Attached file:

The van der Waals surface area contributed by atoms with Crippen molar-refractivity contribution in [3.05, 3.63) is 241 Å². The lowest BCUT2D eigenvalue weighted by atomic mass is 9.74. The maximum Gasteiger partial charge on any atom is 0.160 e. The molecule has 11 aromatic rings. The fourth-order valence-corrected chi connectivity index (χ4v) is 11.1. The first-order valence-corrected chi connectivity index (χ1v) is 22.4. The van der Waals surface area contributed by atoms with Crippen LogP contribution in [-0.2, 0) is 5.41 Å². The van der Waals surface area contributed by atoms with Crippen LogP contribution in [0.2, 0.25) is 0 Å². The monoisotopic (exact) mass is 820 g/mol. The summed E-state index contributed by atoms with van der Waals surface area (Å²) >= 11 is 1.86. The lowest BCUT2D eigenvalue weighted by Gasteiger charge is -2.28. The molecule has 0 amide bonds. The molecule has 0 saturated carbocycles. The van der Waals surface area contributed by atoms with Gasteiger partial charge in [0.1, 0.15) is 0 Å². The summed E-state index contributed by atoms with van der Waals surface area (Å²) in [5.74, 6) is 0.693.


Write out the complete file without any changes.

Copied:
The van der Waals surface area contributed by atoms with Crippen molar-refractivity contribution in [3.05, 3.63) is 241 Å². The lowest BCUT2D eigenvalue weighted by atomic mass is 9.74. The maximum Gasteiger partial charge on any atom is 0.160 e. The molecule has 11 aromatic rings. The fourth-order valence-corrected chi connectivity index (χ4v) is 11.1. The first-order valence-corrected chi connectivity index (χ1v) is 22.4. The van der Waals surface area contributed by atoms with Crippen LogP contribution in [-0.2, 0) is 5.41 Å². The van der Waals surface area contributed by atoms with Crippen LogP contribution in [0.2, 0.25) is 0 Å². The monoisotopic (exact) mass is 820 g/mol. The summed E-state index contributed by atoms with van der Waals surface area (Å²) >= 11 is 1.86. The lowest BCUT2D eigenvalue weighted by Gasteiger charge is -2.28. The molecule has 0 amide bonds. The molecule has 0 saturated carbocycles. The van der Waals surface area contributed by atoms with Gasteiger partial charge in [0.1, 0.15) is 0 Å². The summed E-state index contributed by atoms with van der Waals surface area (Å²) in [5.74, 6) is 0.693.